Proper Right Hand Ukulele Form

Proper Right Hand Form


Proper Right Hand Technique

Right hand technique is an important part of playing efficiently and effectively. Proper technique ensures that you have control over the rhythms you will play, as well as, the tone that is produced when you strum/pluck notes and chords. In this lesson, we’ll be going over a handful of ways to improve your right hand technique including hand position, strumming, and fingerpicking approaches.

* Note: If you haven’t already, I’d recommend reading our lesson on proper left hand form too.

2 Ways to Position Your Right Hand

Form 1

In this form, place your pinky on the body of the ukulele (underneath the strings). The rest of your fingers will float above the strings. Position your fingers to the strings as follows:

Ring – A string
Middle – E string
Index – C string
Thumb – G string

Generally, your pinky finger will remain anchored toward the middle to bottom right of the sound hole (dependent on hand position – see below).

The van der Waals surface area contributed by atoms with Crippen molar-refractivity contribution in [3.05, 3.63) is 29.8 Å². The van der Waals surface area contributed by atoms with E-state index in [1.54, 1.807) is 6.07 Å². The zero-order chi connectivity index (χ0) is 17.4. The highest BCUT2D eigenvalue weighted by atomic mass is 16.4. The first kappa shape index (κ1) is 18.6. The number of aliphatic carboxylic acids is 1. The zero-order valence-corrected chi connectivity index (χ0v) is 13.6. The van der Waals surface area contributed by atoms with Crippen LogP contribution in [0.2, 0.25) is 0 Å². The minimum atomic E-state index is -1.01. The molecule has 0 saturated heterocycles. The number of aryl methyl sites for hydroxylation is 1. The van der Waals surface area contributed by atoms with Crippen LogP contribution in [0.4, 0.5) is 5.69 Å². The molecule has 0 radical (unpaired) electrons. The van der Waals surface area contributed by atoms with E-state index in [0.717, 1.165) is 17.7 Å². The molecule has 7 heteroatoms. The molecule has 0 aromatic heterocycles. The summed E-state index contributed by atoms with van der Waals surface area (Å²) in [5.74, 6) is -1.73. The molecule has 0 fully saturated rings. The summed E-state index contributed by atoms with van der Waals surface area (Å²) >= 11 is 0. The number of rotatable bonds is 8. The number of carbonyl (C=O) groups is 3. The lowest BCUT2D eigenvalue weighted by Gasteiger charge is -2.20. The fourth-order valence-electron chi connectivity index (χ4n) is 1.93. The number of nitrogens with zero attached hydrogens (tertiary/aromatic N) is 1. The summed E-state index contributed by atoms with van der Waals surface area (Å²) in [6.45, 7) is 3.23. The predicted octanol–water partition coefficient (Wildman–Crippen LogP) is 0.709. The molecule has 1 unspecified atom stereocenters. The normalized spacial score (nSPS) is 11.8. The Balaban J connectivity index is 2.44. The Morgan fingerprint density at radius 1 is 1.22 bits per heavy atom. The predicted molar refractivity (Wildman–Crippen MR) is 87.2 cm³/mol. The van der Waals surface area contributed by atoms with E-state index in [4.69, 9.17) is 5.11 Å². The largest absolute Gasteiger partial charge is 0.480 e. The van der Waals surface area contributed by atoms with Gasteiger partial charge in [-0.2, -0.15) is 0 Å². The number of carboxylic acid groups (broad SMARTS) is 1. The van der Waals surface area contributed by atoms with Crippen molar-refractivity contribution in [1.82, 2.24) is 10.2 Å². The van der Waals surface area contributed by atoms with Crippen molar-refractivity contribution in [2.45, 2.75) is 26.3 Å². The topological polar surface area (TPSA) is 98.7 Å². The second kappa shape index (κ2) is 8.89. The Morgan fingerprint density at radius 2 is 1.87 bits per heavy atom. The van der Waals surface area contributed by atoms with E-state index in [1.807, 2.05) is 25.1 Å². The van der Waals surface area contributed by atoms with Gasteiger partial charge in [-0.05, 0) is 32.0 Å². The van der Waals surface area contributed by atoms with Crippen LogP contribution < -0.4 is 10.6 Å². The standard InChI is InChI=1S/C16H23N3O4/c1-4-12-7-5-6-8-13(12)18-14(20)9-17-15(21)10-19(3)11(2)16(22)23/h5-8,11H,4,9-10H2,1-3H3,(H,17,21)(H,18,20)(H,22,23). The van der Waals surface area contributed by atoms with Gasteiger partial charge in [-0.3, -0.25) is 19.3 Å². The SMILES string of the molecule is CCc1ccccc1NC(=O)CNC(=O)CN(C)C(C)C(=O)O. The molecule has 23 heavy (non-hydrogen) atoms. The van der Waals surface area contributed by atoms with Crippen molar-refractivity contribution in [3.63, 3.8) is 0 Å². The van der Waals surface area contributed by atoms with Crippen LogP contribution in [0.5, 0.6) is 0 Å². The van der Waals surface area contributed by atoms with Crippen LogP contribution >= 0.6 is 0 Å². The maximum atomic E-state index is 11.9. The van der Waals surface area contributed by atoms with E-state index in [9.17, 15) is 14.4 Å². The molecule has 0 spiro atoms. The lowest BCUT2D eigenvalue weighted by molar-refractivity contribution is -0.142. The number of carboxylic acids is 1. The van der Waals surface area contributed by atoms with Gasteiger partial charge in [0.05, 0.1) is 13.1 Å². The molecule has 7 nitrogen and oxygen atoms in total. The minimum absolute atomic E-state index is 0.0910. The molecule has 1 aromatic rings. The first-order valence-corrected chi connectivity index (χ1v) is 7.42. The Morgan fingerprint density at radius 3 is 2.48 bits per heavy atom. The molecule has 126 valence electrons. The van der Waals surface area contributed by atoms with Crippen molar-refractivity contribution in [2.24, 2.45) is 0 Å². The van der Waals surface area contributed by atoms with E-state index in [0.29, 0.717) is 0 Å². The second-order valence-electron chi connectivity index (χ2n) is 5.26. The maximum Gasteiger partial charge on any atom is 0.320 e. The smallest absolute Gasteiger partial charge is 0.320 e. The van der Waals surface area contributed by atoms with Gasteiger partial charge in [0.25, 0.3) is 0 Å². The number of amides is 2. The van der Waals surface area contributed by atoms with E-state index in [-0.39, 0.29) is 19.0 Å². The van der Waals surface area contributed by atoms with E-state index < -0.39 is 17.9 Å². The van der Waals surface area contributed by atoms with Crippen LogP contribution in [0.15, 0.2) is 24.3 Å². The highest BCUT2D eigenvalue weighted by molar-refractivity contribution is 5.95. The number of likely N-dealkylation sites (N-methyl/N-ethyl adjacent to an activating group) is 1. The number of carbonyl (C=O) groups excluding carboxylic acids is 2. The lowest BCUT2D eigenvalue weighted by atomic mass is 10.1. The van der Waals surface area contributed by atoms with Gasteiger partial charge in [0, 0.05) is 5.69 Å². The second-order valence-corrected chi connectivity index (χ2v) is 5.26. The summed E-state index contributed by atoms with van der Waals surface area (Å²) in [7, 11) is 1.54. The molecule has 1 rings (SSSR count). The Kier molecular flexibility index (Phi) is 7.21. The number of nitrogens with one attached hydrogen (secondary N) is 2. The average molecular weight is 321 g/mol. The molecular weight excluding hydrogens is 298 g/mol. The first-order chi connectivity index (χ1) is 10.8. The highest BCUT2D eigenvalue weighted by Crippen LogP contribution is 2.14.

Form 2

Form 2 is very similar to form 1. The only difference is instead of having a finger anchored, all fingers are floating above the strings.

For both forms, your hand will float over the sound hole of the ukulele.

Hand Position

As you can see in the two pictures above, Andrew prefers a hand position that hovers closer to the neck (Red X). Contrast that with the picture below (Form 2), and we can see that Angelo prefers to be slightly further back (White X). There is no right or wrong, it is simply preference.

Which form is best for me? And when should I use Form 1 or Form 2?

Great question! The general answer is: try both out and pick the form that is most comfortable for you. But, let’s dive into some recommendations. Form 1 will be best suited for fingerpicking over strumming. This is because strumming requires more motion, and anchoring your pinky finger on the uke will prohibit this. Thus, generally I would recommend the following:

Form 1: Fingerpicking
Form 2: Fingerpicking and Strumming